TORONTO — In late October, Sen. Bernie Sanders (I-VT) took a flight from Washington, DC, to Toronto. He sat in a cramped seat in the 21st row of the small plane.
“I’m here to learn about your health care system,” Sanders told a woman behind him who asked for a selfie, shortly after the plane touched down in Canada. The woman informed Sanders that she was American but was still pleased to grab a photo.
Sanders was flying to Toronto for an event his staff dubbed “The Cross-Border Learning Tour: Single Payer Healthcare in Canada.” Sanders recently introduced a bill in the Senate that would create a system much like Canada’s in the United States, with one government plan that covers all citizens.
It was time, the senator decided, to see what the Canadian system looked like in action. So he shuttled from conference rooms to exam rooms, meeting with doctors, patients, and hospital executives. He brought four reporters and many more photographers and videographers in tow.
Sanders went into the visit an avid support of the Canadian health care system. The trip only deepened his ardor. Many of his questions were those he already knew the answer to, like when Sanders asked if it was true that Canadians can’t choose their own doctors.
An audience of doctors murmured back, no, that was not true.
“Not true!” the senator exclaimed in mock surprise. “I’m shocked!”
But there was one observation — at the very end of the learning tour, in a big hospital atrium — that seemed to inadvertently point to the biggest challenge of importing Canada’s system to the United States.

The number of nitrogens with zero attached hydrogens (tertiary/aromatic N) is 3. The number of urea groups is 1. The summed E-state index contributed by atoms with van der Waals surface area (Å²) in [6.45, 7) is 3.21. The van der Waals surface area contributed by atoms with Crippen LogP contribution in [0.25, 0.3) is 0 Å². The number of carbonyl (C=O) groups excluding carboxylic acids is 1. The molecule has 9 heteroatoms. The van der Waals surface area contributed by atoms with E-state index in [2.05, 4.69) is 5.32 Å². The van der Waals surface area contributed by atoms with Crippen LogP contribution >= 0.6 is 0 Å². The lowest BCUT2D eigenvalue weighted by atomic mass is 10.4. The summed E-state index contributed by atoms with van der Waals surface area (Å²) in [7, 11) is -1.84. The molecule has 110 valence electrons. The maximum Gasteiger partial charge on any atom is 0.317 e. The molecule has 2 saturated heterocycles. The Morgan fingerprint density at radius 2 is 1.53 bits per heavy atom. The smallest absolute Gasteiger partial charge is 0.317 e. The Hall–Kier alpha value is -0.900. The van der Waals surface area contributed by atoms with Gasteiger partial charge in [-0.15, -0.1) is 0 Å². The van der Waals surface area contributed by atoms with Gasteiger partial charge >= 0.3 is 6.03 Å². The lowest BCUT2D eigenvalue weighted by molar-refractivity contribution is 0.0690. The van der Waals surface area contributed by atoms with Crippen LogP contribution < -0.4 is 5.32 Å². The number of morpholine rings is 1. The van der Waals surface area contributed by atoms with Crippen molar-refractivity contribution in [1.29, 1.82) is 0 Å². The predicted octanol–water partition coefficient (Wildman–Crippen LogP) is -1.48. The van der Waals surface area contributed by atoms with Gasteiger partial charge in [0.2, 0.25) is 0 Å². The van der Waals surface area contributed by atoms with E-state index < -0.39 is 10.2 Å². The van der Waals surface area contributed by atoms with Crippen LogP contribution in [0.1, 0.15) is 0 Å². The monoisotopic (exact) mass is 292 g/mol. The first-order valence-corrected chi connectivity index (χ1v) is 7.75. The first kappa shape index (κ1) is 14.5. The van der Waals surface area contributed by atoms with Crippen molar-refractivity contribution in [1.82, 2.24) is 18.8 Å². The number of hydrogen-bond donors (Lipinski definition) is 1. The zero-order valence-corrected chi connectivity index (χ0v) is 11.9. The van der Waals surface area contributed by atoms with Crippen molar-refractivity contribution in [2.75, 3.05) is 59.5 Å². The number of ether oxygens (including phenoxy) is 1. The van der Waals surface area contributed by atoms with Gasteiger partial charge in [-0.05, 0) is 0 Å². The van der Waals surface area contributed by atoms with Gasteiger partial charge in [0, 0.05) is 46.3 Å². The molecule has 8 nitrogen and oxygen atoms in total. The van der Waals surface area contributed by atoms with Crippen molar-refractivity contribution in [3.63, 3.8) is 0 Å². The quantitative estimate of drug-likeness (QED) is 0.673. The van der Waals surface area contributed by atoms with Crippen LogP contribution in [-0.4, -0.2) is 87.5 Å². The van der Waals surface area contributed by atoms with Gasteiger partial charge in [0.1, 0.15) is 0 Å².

It was after a reporter asked Sanders what he found most interesting about the visit.
“It was interesting to talk to patients who said, ‘We believe health care is a right,’” Sanders responded. “I think if you walked out in the street and you talked to people, they would find it inconceivable that somebody would not be able to get the health care they need because they don’t have that money.”
Sanders is pointing toward a genuine chasm in the values that separates America from Canada. Recent Gallup polling finds that 52 percent of Americans believe the government should guarantee access to health care and 45 percent disagree.
There are massive policy obstacles to bringing a single-payer system to the United States. But there is also a more fundamentally philosophical obstacle: Americans haven’t decided whether health insurance is a right. We haven’t made up our minds that the government ought to guarantee coverage for all citizens to begin with.
The Canadian system is all about equity
“We looked all over the world and we asked the hard question: What can we do to make our health care system better?” Sanders says. “Our job in the US is to learn from Canada and learn from other countries in the world.”
As he suggests, a survey of international systems reveals a plethora of possible models. Britain, for example, not only runs a national insurance plan but also employs its doctors as public workers. In Germany, dozens of private “sickness plans” compete with one another in a tightly regulated market. In Australia, there is one big, public plan — but wealthier citizens can buy a private plan that may guarantee faster access or nicer facilities.
But the “Medicare-for-all” bill Sanders released last month looks the most like Canada’s universal coverage plan — and Canada’s is a system that prizes equity above all else.